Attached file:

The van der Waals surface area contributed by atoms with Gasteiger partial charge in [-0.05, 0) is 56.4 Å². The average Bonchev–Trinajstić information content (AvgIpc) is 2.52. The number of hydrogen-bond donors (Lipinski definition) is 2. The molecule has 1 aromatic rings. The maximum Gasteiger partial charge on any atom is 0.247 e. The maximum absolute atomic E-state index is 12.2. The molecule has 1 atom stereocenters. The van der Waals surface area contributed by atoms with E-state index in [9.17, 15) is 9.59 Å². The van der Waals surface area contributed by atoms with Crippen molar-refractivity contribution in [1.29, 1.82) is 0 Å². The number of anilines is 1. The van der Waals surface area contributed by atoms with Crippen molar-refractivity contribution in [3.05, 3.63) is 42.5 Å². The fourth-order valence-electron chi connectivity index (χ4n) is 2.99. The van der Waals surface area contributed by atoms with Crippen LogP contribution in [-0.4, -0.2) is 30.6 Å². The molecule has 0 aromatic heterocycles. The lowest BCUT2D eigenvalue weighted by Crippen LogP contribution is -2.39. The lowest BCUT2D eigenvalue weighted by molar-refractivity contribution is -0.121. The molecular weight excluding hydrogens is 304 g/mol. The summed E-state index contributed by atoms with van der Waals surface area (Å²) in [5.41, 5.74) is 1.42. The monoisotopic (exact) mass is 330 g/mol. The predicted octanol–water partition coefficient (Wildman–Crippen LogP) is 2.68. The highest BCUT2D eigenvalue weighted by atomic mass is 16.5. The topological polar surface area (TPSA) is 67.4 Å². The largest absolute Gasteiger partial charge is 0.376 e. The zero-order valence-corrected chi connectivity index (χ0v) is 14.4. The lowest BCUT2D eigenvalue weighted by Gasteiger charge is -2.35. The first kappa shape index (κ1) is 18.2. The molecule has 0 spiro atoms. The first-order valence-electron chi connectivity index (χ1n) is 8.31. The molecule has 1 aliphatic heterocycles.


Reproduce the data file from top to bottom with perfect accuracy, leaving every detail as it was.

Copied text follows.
The van der Waals surface area contributed by atoms with Gasteiger partial charge in [-0.05, 0) is 56.4 Å². The average Bonchev–Trinajstić information content (AvgIpc) is 2.52. The number of hydrogen-bond donors (Lipinski definition) is 2. The molecule has 1 aromatic rings. The maximum Gasteiger partial charge on any atom is 0.247 e. The maximum absolute atomic E-state index is 12.2. The molecule has 1 atom stereocenters. The van der Waals surface area contributed by atoms with E-state index in [9.17, 15) is 9.59 Å². The van der Waals surface area contributed by atoms with Crippen molar-refractivity contribution in [1.29, 1.82) is 0 Å². The number of anilines is 1. The van der Waals surface area contributed by atoms with Crippen molar-refractivity contribution in [3.05, 3.63) is 42.5 Å². The fourth-order valence-electron chi connectivity index (χ4n) is 2.99. The van der Waals surface area contributed by atoms with Crippen LogP contribution in [-0.4, -0.2) is 30.6 Å². The molecule has 0 aromatic heterocycles. The lowest BCUT2D eigenvalue weighted by Crippen LogP contribution is -2.39. The lowest BCUT2D eigenvalue weighted by molar-refractivity contribution is -0.121. The molecular weight excluding hydrogens is 304 g/mol. The summed E-state index contributed by atoms with van der Waals surface area (Å²) in [5.41, 5.74) is 1.42. The monoisotopic (exact) mass is 330 g/mol. The predicted octanol–water partition coefficient (Wildman–Crippen LogP) is 2.68. The highest BCUT2D eigenvalue weighted by atomic mass is 16.5. The topological polar surface area (TPSA) is 67.4 Å². The largest absolute Gasteiger partial charge is 0.376 e. The zero-order valence-corrected chi connectivity index (χ0v) is 14.4. The lowest BCUT2D eigenvalue weighted by Gasteiger charge is -2.35. The first kappa shape index (κ1) is 18.2. The molecule has 0 spiro atoms. The first-order valence-electron chi connectivity index (χ1n) is 8.31. The molecule has 1 aliphatic heterocycles.